In the Weeds2016-08-16
I just caught myself way off in the weeds, shaving yaks and figured I should write it down for a laugh. I need to remember a few points the next time something like this happens.
Setting the Scene
I was procrastinating a bit and reading about
Colorized Man Pages. It's
pretty straight-forward, setting a few variables for
less to output color
rather than bold or underline. I tried it out but didn't love how harsh some of
the greens in iTerm2 were looking and thought I would adjust them a bit darker.
I documented the following application-crashing workflow in iTerm2:
- Open profiles
- Edit profile colors, selecting a custom color
- Click away to close the color picker
- Without closing the preferences or profiles window, click on the main iTerm window
iTerm2 is open-source (and GPLed) so like any good end-user I wrote the above so I could submit a bug report. What I realized I really needed was a video documenting the above, to be really explicit.
I've recently learned to use Quicktime Player's built-in support for capturing screen recordings and I am entirely too enamored with it. The ease of use is great and it has rudimentary support for trimming the video file as necessary to remove extraneous bits. The one thing that isn't great is my available options for saving the videos, typically .MOV files.
I normally use gifs for this exact reason, they are supported everywhere and more or less work fine. But it's 2016 and I should really use a 21st century file format.
WebM is a pretty neat format for distributing video on the web, the quality to
compression ratio is head and shoulders above my usual gifs. It is apparently
not supported on iOS devices, but I only learned that from reading the
Wikipedia article as I wrote this. The issue I had was transcoding the screen
captured video from a .mov to a .webm, but! I have
$ ffmpeg -i crash.mov crash.webm
Reveals I don't have the right encoders installed. So while
webm files, it must be compiled with it. So I'm stuck uninstalling, installing
libvpx, and re-installing from homebrew
--with-libvpx. But now I can
transcode the video. This takes several minutes (for a 16 second video). See
below for my notes on improving this processing time.
Where Do I Submit This Anyhow?
It turns out, and I don't exactly love this, iTerm2 has a website, hosts code on GitHub and tracks issues on Gitlab. I followed that exact path to find the correct place to submit a bug report. I was slightly ameliorated when I found the issue template to be very useful. The developer(s) are really enabling bug-reporters to be their most helpful:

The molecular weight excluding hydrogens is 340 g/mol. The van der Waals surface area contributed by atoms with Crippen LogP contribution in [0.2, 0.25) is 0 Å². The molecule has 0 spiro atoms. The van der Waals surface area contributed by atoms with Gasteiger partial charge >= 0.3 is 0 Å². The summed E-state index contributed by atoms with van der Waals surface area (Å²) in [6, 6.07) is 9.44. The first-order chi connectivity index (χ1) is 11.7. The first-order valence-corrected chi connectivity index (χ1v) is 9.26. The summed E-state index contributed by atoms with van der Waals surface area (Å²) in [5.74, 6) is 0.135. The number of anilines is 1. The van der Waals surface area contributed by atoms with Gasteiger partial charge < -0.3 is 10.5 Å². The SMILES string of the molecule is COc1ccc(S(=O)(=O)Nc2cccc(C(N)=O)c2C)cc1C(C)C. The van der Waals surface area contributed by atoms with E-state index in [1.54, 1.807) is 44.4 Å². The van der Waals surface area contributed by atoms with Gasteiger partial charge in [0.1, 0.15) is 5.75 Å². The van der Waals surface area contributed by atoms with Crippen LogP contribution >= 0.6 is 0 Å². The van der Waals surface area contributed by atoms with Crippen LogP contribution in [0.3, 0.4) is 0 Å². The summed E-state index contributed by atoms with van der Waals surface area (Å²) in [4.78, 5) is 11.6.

Thanks for filing an issue! Please answer the questions below so I can help you.
- iTerm2 version:
- OS version:
- Attach com.googlecode.iterm2.plist here (drag-drop from finder into this window)
- Attach a debug log, if possible. Instructions
- Are you reporting a performance issue or a hang? Please attach a sample. Instructions
- Are you reporting a crash? Please attach the crash log. Instructions
Detailed steps to reproduce the problem:
What should have happened:
my bug report
Dissatisfaction in a Job Well Done
I found all the applicable files, attached the video and submitted the report. I then tried to make myself useful and searched a few existing issues for similar problems. It seemed no one had reported the exact same issue, but I had the unhappy realization that I was running version 3.0.5 and the latest was in fact 3.0.7. With some trepidation I updated and re-checked my documented steps - my issue was fixed in the latest builds already. I made a note in my newly minted issue and closed it out.
- Be wary of the default screen resolutions on Quicktime Player's screen captures, transcoding a video that is over 2000 pixels wide is going to take a long time no matter what. I took a 16 second video that was over 5MB down to about 600KB without losing its intended message (it is only a bug report after all)
ffmpegcan resize a video down to 800 pixels wide with the following:
ffmpeg -i crash.mov -vf scale=800:-1 small-crash.mov. I found 800px wide to produce reasonable file sizes while maintaining legibility.
ffmpegcan be sped up significantly with the right command line argument invocations, for example:
ffmpeg -i crash.mov -c:v libvpx -crf 10 -b:v 1M -cpu-used 5 -threads 8 crash.webmtakes transcoding time down to about 50% of the source video length but trades processing time for output video size.
- HTML5 video tag controls are enabled as such
<video src="" controls></video>
- The HTML5 video tag can be preempted from eating up network bandwidth by
preload="none", this doesn't get the nice video still on un-played video but eliminates an entire HTTP request.
I should really get back to work at this point.